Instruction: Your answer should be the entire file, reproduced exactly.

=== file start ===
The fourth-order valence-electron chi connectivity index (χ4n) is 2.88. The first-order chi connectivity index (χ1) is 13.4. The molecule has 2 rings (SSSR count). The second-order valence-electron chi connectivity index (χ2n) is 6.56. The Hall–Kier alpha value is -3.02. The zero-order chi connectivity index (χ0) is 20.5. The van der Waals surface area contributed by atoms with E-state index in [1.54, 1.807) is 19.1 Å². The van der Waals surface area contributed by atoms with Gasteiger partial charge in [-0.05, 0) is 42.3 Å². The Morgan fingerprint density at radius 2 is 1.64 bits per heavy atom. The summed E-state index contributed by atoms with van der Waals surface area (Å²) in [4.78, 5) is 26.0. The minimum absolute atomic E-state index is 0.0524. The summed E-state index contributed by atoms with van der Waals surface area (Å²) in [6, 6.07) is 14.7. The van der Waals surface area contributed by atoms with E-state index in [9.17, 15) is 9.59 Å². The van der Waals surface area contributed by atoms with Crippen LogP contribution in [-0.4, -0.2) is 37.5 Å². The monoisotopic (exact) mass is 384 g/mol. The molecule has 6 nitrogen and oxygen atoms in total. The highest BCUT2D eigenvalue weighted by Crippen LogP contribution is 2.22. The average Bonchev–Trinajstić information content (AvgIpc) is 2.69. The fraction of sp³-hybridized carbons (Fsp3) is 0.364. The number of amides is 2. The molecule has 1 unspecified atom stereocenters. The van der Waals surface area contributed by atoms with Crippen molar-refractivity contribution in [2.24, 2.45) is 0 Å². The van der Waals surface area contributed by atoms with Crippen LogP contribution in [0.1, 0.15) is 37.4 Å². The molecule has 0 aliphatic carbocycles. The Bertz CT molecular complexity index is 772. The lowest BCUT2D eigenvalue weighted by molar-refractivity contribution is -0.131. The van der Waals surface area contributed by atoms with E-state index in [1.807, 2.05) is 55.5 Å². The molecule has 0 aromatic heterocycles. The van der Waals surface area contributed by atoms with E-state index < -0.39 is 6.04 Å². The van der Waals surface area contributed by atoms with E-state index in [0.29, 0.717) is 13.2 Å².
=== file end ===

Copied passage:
The fourth-order valence-electron chi connectivity index (χ4n) is 2.88. The first-order chi connectivity index (χ1) is 13.4. The molecule has 2 rings (SSSR count). The second-order valence-electron chi connectivity index (χ2n) is 6.56. The Hall–Kier alpha value is -3.02. The zero-order chi connectivity index (χ0) is 20.5. The van der Waals surface area contributed by atoms with E-state index in [1.54, 1.807) is 19.1 Å². The van der Waals surface area contributed by atoms with Gasteiger partial charge in [-0.05, 0) is 42.3 Å². The Morgan fingerprint density at radius 2 is 1.64 bits per heavy atom. The summed E-state index contributed by atoms with van der Waals surface area (Å²) in [4.78, 5) is 26.0. The minimum absolute atomic E-state index is 0.0524. The summed E-state index contributed by atoms with van der Waals surface area (Å²) in [6, 6.07) is 14.7. The van der Waals surface area contributed by atoms with E-state index in [9.17, 15) is 9.59 Å². The van der Waals surface area contributed by atoms with Crippen LogP contribution in [-0.4, -0.2) is 37.5 Å². The monoisotopic (exact) mass is 384 g/mol. The molecule has 6 nitrogen and oxygen atoms in total. The highest BCUT2D eigenvalue weighted by Crippen LogP contribution is 2.22. The average Bonchev–Trinajstić information content (AvgIpc) is 2.69. The fraction of sp³-hybridized carbons (Fsp3) is 0.364. The number of amides is 2. The molecule has 1 unspecified atom stereocenters. The van der Waals surface area contributed by atoms with Crippen molar-refractivity contribution in [2.24, 2.45) is 0 Å². The van der Waals surface area contributed by atoms with Crippen LogP contribution in [0.1, 0.15) is 37.4 Å². The molecule has 0 aliphatic carbocycles. The Bertz CT molecular complexity index is 772. The lowest BCUT2D eigenvalue weighted by molar-refractivity contribution is -0.131. The van der Waals surface area contributed by atoms with E-state index in [1.807, 2.05) is 55.5 Å². The molecule has 0 aromatic heterocycles. The van der Waals surface area contributed by atoms with E-state index < -0.39 is 6.04 Å². The van der Waals surface area contributed by atoms with E-state index in [0.29, 0.717) is 13.2 Å².